Buncrana recalls pier tragedy familes one year after horror deaths
Heart-breaking memories of the drownings of five members of one Northern Irish family at Buncrana pier will be recalled at a first anniversary Mass this evening.
Some of those who played significant roles as the tragic accident unfolded in the Co Donegal seaside town spoke of their sadness with great sensitivity one year later.
"At the pier that night, there was a communal sense of grief and shock. A silence descended on the town that lasted several days," said local priest Fr John Walsh (68), who anointed the victims.
The victims drowned in the family car after the vehicle accidentally began an irreversible slide on slimy algae down the slipway into the harbour waters.
Louise James, the only family member who did not travel on the outing from their home in Derry, lost her partner Sean McGrotty (49), their sons Evan (8) and Mark (12), her mother Ruth Daniels (57) and her sister Jodie Lee Daniels (14).
Seconds before the car sank below the waters of Lough Swilly, Mr McGrotty desperately succeeded in passing the couple's baby daughter Rioghnach through the car window to a young man, Davitt Walsh, who bravely swam out to the sinking car.
Although he received several awards for his life-saving courage, Mr Walsh remained an extremely modest hero.
In a statement, the family said they were "deeply grateful for the prayers and support over the last year".
Today's anniversary Mass will be offered in the Holy Family Church, Ballymagroarty, in Londonderry at 7.15pm.
They said a walk "in memory of all five members of the family" will take place on Friday next in Derry.
Funds raised will go to muscular dystrophy research, as Evan had the disease.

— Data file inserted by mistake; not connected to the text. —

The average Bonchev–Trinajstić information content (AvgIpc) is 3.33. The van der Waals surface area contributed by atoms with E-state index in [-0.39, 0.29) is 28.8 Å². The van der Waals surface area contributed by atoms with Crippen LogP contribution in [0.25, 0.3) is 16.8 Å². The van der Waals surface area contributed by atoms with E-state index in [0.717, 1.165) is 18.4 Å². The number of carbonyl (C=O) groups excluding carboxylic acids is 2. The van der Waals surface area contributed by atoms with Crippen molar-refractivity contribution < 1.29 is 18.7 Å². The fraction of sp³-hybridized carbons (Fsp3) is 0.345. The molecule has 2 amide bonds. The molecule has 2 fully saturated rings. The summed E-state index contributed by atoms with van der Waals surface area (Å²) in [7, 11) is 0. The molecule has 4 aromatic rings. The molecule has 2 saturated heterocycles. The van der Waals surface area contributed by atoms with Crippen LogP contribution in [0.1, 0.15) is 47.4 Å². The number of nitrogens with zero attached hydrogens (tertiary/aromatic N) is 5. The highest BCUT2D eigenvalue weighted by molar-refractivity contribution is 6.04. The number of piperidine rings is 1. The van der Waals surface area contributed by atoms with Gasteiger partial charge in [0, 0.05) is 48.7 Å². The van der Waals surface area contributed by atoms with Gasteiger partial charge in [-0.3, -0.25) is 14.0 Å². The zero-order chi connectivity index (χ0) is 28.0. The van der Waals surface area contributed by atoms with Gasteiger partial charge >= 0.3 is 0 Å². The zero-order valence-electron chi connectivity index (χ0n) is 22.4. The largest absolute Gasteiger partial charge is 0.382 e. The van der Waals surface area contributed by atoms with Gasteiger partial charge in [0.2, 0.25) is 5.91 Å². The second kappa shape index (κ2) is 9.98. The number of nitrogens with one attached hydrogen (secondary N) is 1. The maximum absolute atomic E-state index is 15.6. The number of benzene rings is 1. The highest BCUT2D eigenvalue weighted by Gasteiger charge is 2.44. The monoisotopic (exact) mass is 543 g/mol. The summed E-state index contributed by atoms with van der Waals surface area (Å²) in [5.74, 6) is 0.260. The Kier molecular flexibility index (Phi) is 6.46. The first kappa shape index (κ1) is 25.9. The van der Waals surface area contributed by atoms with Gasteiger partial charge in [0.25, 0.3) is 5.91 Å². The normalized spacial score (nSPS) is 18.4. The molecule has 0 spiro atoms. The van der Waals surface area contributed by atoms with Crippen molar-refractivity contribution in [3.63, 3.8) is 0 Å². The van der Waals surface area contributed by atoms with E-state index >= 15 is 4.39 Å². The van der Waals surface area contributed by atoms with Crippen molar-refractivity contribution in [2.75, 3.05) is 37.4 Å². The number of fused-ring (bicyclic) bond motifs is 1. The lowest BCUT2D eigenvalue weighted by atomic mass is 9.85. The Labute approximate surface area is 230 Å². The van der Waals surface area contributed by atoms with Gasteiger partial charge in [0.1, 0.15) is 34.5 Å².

The family outing to Buncrana had included a meal in the popular seaside town and they may have parked on the slipway to watch the sunset after enjoying a beautiful spring day.
Local couple Francis Crawford (67) and his wife Kay heard the shouts for help from the driver, Sean McGrotty, as the vehicle began to slide into the water.
Francis called the emergency services.
When contacted, they said they remembered the victims "with sore hearts" and paid tribute to the emergency services.
"It seems a short year since the tragedy but we feel it will take a long time for the wounds to heal," said Francis.
Local priest Fr Walsh said he arrived at the pier that night and was immediately asked to administer the Last Rites as four of the bodies retrieved from the waters lay on the pier.
"I had just finished anointed the four when they brought the body of the teenage girl. I found her the hardest because they had just taken her out of the water. She was very beautiful," he said.
"It was a dark night. There was a floodlight from a helicopter beaming down when I was anointing. I just whispered the prayer.
"The saving of the baby was a little miracle. Consciousness of the courage of Davitt Walsh has been with me all year," he said.
Lough Swilly lifeboat service volunteers John McCarter and Joe Joyce said their team went into action immediately, using three boats.
"The multiple deaths made it "our worst day ever," said Mr McCarter.
Mr Joyce said: "We train and prepare for different scenarios, but you never think of something like this.
Everyone's thoughts are with the family."